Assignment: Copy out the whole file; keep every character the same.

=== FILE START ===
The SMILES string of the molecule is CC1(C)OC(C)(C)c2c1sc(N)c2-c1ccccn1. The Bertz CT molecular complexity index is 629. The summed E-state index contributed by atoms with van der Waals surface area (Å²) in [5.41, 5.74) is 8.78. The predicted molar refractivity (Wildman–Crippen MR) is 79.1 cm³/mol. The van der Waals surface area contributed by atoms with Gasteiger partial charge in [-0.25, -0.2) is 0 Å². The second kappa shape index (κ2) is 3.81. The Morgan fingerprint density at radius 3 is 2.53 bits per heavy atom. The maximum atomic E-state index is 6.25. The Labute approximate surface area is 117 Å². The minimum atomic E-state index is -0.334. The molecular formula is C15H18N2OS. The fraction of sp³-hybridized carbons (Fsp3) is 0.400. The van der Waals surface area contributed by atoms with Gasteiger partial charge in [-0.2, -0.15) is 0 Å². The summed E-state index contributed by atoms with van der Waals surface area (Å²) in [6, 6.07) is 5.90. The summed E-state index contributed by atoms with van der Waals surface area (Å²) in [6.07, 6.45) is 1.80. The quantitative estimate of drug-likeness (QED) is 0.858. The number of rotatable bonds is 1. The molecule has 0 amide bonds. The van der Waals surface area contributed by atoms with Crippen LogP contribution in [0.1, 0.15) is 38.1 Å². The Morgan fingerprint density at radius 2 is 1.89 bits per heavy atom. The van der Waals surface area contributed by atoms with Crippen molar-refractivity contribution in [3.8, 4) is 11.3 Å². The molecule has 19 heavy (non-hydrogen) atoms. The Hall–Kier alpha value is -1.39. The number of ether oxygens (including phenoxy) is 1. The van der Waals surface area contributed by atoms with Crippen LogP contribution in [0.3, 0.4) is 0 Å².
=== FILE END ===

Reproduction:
The SMILES string of the molecule is CC1(C)OC(C)(C)c2c1sc(N)c2-c1ccccn1. The Bertz CT molecular complexity index is 629. The summed E-state index contributed by atoms with van der Waals surface area (Å²) in [5.41, 5.74) is 8.78. The predicted molar refractivity (Wildman–Crippen MR) is 79.1 cm³/mol. The van der Waals surface area contributed by atoms with Gasteiger partial charge in [-0.25, -0.2) is 0 Å². The second kappa shape index (κ2) is 3.81. The Morgan fingerprint density at radius 3 is 2.53 bits per heavy atom. The maximum atomic E-state index is 6.25. The Labute approximate surface area is 117 Å². The minimum atomic E-state index is -0.334. The molecular formula is C15H18N2OS. The fraction of sp³-hybridized carbons (Fsp3) is 0.400. The van der Waals surface area contributed by atoms with Gasteiger partial charge in [-0.2, -0.15) is 0 Å². The summed E-state index contributed by atoms with van der Waals surface area (Å²) in [6, 6.07) is 5.90. The summed E-state index contributed by atoms with van der Waals surface area (Å²) in [6.07, 6.45) is 1.80. The quantitative estimate of drug-likeness (QED) is 0.858. The number of rotatable bonds is 1. The molecule has 0 amide bonds. The van der Waals surface area contributed by atoms with Crippen LogP contribution in [0.1, 0.15) is 38.1 Å². The Morgan fingerprint density at radius 2 is 1.89 bits per heavy atom. The van der Waals surface area contributed by atoms with Crippen molar-refractivity contribution in [3.8, 4) is 11.3 Å². The molecule has 19 heavy (non-hydrogen) atoms. The Hall–Kier alpha value is -1.39. The number of ether oxygens (including phenoxy) is 1. The van der Waals surface area contributed by atoms with Crippen LogP contribution in [0.3, 0.4) is 0 Å².